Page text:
Second, bots are illegal. Six years ago, Congress passed the BOTS Act, which outlaws the use of ticket bots and the sale or purchase of tickets obtained by bots. The Federal Trade Commission has enforced the law on only one occasion.

Unfortunately, without evidence from ticketing giants like Ticketmaster, the commission faces an impossible task in enforcing the law. If Ticketmaster has evidence of rampant abuse of its platform by bots, as it claims it does not, it should report this information to federal authorities so offenders can be brought to justice.

The fallout since Taylor Swift tickets never went on sale to the general public is incredible. The Department of Justice has reportedly launched a monopoly investigation into the company’s conduct and alleged skirting of its merger consent order. Several state attorneys general have followed suit. Now Congress is seeking solutions to better protect consumers and the market.

While other companies desire to offer “primary ticketing services” for event organizers, none come close to Ticketmaster’s size, scale and influence. Ticketmaster’s distant closest competitor, AEG/AXS, was hired by Swift to promote her tour. But even it acknowledged it did not have the option of selling Swift tickets through its platform since most stadiums booked for the tour were contractually bound to sell tickets exclusively through Ticketmaster. This venue example is indicative of the cabal that Live Nation/Ticketmaster has methodically developed over decades.

Absent action by regulators and Congress to rein in Live Nation/Ticketmaster, the Taylor Swift meltdown is unlikely to be the last time fans are left out in the cold. Fans eager to buy tickets to NFL playoff games are finding themselves stuck in the same conundrum Swifties encountered last fall: enduring an hours-long online queue in the minute hope of scoring tickets when they barely had a chance to begin with.

While Tuesday’s hearing is a good start, Congress and regulators must address structural problems in the live-events industry. A holistic solution is needed because one too-big-to-fail, vertically-integrated global live events and ticketing behemoth maintains an iron grip over music artists, tour promotion, venues, ticketing, sports teams and fans.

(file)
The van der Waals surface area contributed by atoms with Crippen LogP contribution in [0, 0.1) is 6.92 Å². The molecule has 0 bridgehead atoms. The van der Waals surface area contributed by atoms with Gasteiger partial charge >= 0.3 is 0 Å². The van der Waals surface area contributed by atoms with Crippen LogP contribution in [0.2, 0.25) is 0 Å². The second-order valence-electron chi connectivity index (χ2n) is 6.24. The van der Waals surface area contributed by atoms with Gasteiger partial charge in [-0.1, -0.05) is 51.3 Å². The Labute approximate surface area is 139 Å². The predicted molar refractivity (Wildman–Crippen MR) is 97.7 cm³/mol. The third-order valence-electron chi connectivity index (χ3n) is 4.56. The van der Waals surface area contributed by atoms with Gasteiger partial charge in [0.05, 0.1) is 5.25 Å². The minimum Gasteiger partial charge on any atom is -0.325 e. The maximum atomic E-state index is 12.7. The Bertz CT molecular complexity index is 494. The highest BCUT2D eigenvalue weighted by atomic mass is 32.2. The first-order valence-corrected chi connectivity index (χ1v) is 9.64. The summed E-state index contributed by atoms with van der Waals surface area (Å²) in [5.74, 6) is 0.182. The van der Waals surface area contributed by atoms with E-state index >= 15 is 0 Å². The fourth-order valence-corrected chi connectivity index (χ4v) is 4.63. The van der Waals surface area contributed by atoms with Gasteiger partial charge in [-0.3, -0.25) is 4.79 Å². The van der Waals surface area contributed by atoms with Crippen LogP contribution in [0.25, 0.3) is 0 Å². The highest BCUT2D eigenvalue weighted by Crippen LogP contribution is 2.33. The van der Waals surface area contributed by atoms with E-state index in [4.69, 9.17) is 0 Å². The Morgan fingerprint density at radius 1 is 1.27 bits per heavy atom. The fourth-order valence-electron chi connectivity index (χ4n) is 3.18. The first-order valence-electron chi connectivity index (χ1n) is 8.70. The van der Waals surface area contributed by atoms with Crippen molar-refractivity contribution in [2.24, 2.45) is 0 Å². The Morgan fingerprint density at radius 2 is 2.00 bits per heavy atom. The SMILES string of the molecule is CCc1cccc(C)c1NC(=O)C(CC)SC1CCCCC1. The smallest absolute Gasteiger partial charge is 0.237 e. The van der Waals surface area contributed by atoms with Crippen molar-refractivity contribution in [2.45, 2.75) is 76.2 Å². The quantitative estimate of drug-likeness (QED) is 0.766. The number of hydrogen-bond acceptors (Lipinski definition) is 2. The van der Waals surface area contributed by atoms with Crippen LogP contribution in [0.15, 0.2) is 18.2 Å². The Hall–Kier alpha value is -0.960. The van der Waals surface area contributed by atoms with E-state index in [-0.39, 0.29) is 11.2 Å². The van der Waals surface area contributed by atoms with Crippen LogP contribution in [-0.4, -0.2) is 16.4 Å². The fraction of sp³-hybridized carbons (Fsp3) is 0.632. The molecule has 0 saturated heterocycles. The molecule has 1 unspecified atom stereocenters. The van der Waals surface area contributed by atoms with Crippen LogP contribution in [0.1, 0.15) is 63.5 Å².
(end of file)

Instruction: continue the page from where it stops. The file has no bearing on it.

John Breyault is vice president of public policy telecommunications and fraud at the National Consumers League; Brian Hess is executive director of Sports Fan Coalition; and Gary Adler is executive director of Protect Ticket Rights. They wrote this for InsideSources.com.
I guess it may be impossible to get the full true scoop, but from what I've read, the artist decides whether to use the dynamic pricing or not. That's why you never see Garth Brooks using it. His strategy is to play 8 or 10 shows in a market until there's no more demand, thereby lowering the value of scalped tickets. I'm not sure why other acts don't do the same, unless they just don't want to work that hard.

I'm sure it's some sort of percentage deal for the artist and Ticketmaster. It would make no sense for the artist to say "Ok, we'll give you whatever you can get" to them... they would want some of the pie for themselves.

I do think there should be some kind of law against what they're doing with their "resale" arm though. They're collecting fees when the person first buys the ticket, then collecting fees again when it's re-sold.
I think it would be hard for an artist to tie up that much time touring, playing that many nights. That and many venues don't have room in the schedule for an artist to take it over for that long, especially sports arenas.